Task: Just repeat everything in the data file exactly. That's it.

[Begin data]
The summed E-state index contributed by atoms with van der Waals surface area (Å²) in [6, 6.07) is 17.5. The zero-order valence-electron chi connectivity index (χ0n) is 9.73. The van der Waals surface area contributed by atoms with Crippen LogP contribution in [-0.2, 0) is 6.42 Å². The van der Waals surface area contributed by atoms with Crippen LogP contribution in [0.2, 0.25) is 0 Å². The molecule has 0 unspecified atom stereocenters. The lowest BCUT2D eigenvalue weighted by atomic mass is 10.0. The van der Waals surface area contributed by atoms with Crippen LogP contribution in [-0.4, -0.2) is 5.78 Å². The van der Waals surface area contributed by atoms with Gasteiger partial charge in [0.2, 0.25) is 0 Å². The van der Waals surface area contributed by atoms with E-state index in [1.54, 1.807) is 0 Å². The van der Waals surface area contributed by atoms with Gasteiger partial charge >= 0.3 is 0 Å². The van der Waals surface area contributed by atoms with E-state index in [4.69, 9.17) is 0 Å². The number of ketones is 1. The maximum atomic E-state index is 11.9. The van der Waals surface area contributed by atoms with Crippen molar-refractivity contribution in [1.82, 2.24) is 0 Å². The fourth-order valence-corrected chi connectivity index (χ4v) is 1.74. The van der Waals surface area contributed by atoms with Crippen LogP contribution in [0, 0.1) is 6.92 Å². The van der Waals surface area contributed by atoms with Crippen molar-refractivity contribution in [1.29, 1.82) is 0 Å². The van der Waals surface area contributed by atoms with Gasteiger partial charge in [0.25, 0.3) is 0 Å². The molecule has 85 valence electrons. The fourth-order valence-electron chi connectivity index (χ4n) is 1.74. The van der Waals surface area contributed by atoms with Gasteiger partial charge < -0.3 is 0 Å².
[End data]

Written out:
The summed E-state index contributed by atoms with van der Waals surface area (Å²) in [6, 6.07) is 17.5. The zero-order valence-electron chi connectivity index (χ0n) is 9.73. The van der Waals surface area contributed by atoms with Crippen LogP contribution in [-0.2, 0) is 6.42 Å². The van der Waals surface area contributed by atoms with Crippen LogP contribution in [0.2, 0.25) is 0 Å². The molecule has 0 unspecified atom stereocenters. The lowest BCUT2D eigenvalue weighted by atomic mass is 10.0. The van der Waals surface area contributed by atoms with Crippen LogP contribution in [-0.4, -0.2) is 5.78 Å². The van der Waals surface area contributed by atoms with Gasteiger partial charge in [0.2, 0.25) is 0 Å². The van der Waals surface area contributed by atoms with E-state index in [1.54, 1.807) is 0 Å². The van der Waals surface area contributed by atoms with Gasteiger partial charge >= 0.3 is 0 Å². The van der Waals surface area contributed by atoms with E-state index in [4.69, 9.17) is 0 Å². The number of ketones is 1. The maximum atomic E-state index is 11.9. The van der Waals surface area contributed by atoms with Crippen molar-refractivity contribution in [1.82, 2.24) is 0 Å². The fourth-order valence-corrected chi connectivity index (χ4v) is 1.74. The van der Waals surface area contributed by atoms with Crippen LogP contribution in [0, 0.1) is 6.92 Å². The van der Waals surface area contributed by atoms with Crippen molar-refractivity contribution in [1.29, 1.82) is 0 Å². The van der Waals surface area contributed by atoms with Gasteiger partial charge in [0.25, 0.3) is 0 Å². The molecule has 85 valence electrons. The fourth-order valence-electron chi connectivity index (χ4n) is 1.74. The van der Waals surface area contributed by atoms with Gasteiger partial charge < -0.3 is 0 Å².